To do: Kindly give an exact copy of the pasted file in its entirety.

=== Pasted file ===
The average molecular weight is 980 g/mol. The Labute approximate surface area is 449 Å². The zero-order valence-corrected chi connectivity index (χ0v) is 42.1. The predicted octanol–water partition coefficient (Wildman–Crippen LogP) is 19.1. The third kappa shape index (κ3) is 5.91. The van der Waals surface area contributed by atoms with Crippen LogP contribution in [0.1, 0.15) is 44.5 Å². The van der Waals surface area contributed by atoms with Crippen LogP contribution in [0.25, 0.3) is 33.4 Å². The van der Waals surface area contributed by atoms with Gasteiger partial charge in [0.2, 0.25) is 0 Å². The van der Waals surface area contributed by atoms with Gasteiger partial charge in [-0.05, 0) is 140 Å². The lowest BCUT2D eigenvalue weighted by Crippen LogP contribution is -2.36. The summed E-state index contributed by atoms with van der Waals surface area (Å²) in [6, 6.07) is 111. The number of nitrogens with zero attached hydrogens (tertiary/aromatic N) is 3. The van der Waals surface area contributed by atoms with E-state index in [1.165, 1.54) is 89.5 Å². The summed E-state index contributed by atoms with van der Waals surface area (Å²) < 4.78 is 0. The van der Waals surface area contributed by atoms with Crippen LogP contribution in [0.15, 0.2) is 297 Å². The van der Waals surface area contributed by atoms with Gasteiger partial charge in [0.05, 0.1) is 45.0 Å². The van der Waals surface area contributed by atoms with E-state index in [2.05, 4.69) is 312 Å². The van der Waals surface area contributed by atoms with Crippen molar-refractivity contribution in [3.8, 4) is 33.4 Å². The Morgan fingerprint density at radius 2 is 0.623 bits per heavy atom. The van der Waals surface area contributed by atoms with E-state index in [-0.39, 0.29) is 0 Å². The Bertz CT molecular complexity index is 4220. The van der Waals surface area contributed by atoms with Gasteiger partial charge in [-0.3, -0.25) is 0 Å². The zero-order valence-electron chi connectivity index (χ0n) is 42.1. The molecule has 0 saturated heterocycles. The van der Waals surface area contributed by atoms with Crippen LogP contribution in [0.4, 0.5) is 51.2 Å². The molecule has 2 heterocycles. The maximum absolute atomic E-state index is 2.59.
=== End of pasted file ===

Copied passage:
The average molecular weight is 980 g/mol. The Labute approximate surface area is 449 Å². The zero-order valence-corrected chi connectivity index (χ0v) is 42.1. The predicted octanol–water partition coefficient (Wildman–Crippen LogP) is 19.1. The third kappa shape index (κ3) is 5.91. The van der Waals surface area contributed by atoms with Crippen LogP contribution in [0.1, 0.15) is 44.5 Å². The van der Waals surface area contributed by atoms with Crippen LogP contribution in [0.25, 0.3) is 33.4 Å². The van der Waals surface area contributed by atoms with Gasteiger partial charge in [0.2, 0.25) is 0 Å². The van der Waals surface area contributed by atoms with Gasteiger partial charge in [-0.05, 0) is 140 Å². The lowest BCUT2D eigenvalue weighted by Crippen LogP contribution is -2.36. The summed E-state index contributed by atoms with van der Waals surface area (Å²) in [6, 6.07) is 111. The number of nitrogens with zero attached hydrogens (tertiary/aromatic N) is 3. The van der Waals surface area contributed by atoms with E-state index in [1.165, 1.54) is 89.5 Å². The summed E-state index contributed by atoms with van der Waals surface area (Å²) < 4.78 is 0. The van der Waals surface area contributed by atoms with Crippen LogP contribution in [0.15, 0.2) is 297 Å². The van der Waals surface area contributed by atoms with Gasteiger partial charge in [0.05, 0.1) is 45.0 Å². The van der Waals surface area contributed by atoms with E-state index in [2.05, 4.69) is 312 Å². The van der Waals surface area contributed by atoms with Crippen molar-refractivity contribution in [3.8, 4) is 33.4 Å². The Morgan fingerprint density at radius 2 is 0.623 bits per heavy atom. The van der Waals surface area contributed by atoms with E-state index in [-0.39, 0.29) is 0 Å². The Bertz CT molecular complexity index is 4220. The van der Waals surface area contributed by atoms with Gasteiger partial charge in [-0.3, -0.25) is 0 Å². The zero-order valence-electron chi connectivity index (χ0n) is 42.1. The molecule has 0 saturated heterocycles. The van der Waals surface area contributed by atoms with Crippen LogP contribution in [0.4, 0.5) is 51.2 Å². The molecule has 2 heterocycles. The maximum absolute atomic E-state index is 2.59.